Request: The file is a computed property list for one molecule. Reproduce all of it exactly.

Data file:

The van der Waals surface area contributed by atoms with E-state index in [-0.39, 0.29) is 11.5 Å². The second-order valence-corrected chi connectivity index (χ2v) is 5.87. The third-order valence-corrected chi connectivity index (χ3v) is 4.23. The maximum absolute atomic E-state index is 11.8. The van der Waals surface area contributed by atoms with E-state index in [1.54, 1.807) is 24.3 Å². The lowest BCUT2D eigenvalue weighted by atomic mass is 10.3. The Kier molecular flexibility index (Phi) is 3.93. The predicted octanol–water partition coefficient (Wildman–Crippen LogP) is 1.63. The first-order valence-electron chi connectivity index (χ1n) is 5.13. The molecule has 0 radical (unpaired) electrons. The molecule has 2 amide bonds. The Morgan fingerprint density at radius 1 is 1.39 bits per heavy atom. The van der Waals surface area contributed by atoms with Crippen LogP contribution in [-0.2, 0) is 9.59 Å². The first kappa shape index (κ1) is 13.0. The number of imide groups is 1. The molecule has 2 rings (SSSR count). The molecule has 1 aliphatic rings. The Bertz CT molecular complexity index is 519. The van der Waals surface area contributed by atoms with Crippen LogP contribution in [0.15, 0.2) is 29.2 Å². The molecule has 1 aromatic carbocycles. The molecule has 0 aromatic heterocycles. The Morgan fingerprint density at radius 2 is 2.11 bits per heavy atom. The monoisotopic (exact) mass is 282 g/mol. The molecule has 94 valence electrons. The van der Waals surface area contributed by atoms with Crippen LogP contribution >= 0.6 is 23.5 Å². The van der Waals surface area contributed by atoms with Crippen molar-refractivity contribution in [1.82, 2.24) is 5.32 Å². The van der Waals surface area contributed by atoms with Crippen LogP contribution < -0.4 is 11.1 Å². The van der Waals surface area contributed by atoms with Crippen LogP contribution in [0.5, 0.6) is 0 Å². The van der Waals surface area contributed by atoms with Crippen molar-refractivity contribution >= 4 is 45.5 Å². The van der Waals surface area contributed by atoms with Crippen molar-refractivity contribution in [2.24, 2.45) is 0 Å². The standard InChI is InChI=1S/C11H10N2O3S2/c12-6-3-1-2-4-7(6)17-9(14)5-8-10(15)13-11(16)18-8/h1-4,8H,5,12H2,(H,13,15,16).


The van der Waals surface area contributed by atoms with E-state index in [-0.39, 0.29) is 11.5 Å². The second-order valence-corrected chi connectivity index (χ2v) is 5.87. The third-order valence-corrected chi connectivity index (χ3v) is 4.23. The maximum absolute atomic E-state index is 11.8. The van der Waals surface area contributed by atoms with E-state index in [1.54, 1.807) is 24.3 Å². The lowest BCUT2D eigenvalue weighted by atomic mass is 10.3. The Kier molecular flexibility index (Phi) is 3.93. The predicted octanol–water partition coefficient (Wildman–Crippen LogP) is 1.63. The first-order valence-electron chi connectivity index (χ1n) is 5.13. The molecule has 0 radical (unpaired) electrons. The molecule has 2 amide bonds. The Morgan fingerprint density at radius 1 is 1.39 bits per heavy atom. The van der Waals surface area contributed by atoms with Crippen LogP contribution in [-0.2, 0) is 9.59 Å². The first kappa shape index (κ1) is 13.0. The number of imide groups is 1. The molecule has 2 rings (SSSR count). The molecule has 1 aliphatic rings. The Bertz CT molecular complexity index is 519. The van der Waals surface area contributed by atoms with Crippen LogP contribution in [0.15, 0.2) is 29.2 Å². The molecule has 1 aromatic carbocycles. The molecule has 0 aromatic heterocycles. The Morgan fingerprint density at radius 2 is 2.11 bits per heavy atom. The monoisotopic (exact) mass is 282 g/mol. The molecule has 94 valence electrons. The van der Waals surface area contributed by atoms with Crippen LogP contribution >= 0.6 is 23.5 Å². The van der Waals surface area contributed by atoms with Crippen molar-refractivity contribution in [1.82, 2.24) is 5.32 Å². The van der Waals surface area contributed by atoms with Crippen LogP contribution < -0.4 is 11.1 Å². The van der Waals surface area contributed by atoms with Crippen LogP contribution in [0.5, 0.6) is 0 Å². The van der Waals surface area contributed by atoms with Crippen molar-refractivity contribution >= 4 is 45.5 Å². The van der Waals surface area contributed by atoms with Crippen molar-refractivity contribution in [2.24, 2.45) is 0 Å². The standard InChI is InChI=1S/C11H10N2O3S2/c12-6-3-1-2-4-7(6)17-9(14)5-8-10(15)13-11(16)18-8/h1-4,8H,5,12H2,(H,13,15,16).